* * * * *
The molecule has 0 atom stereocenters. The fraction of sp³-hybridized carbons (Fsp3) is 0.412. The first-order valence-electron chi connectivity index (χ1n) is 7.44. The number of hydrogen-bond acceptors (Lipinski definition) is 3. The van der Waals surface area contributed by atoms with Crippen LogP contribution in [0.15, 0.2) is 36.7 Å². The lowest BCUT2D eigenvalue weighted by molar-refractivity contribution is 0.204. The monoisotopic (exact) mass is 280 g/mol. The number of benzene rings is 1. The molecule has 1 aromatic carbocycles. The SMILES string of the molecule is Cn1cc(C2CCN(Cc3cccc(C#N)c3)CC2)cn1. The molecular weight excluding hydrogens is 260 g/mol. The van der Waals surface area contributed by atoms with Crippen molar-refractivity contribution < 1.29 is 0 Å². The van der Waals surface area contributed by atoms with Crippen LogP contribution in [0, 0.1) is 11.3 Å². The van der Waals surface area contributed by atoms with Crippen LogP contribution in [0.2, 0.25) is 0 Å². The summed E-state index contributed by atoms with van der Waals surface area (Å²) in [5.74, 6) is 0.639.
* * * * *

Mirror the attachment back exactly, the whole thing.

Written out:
The molecule has 0 atom stereocenters. The fraction of sp³-hybridized carbons (Fsp3) is 0.412. The first-order valence-electron chi connectivity index (χ1n) is 7.44. The number of hydrogen-bond acceptors (Lipinski definition) is 3. The van der Waals surface area contributed by atoms with Crippen LogP contribution in [0.15, 0.2) is 36.7 Å². The lowest BCUT2D eigenvalue weighted by molar-refractivity contribution is 0.204. The monoisotopic (exact) mass is 280 g/mol. The number of benzene rings is 1. The molecule has 1 aromatic carbocycles. The SMILES string of the molecule is Cn1cc(C2CCN(Cc3cccc(C#N)c3)CC2)cn1. The molecular weight excluding hydrogens is 260 g/mol. The van der Waals surface area contributed by atoms with Crippen molar-refractivity contribution < 1.29 is 0 Å². The van der Waals surface area contributed by atoms with Crippen LogP contribution in [0, 0.1) is 11.3 Å². The van der Waals surface area contributed by atoms with Crippen LogP contribution in [0.2, 0.25) is 0 Å². The summed E-state index contributed by atoms with van der Waals surface area (Å²) in [5.74, 6) is 0.639.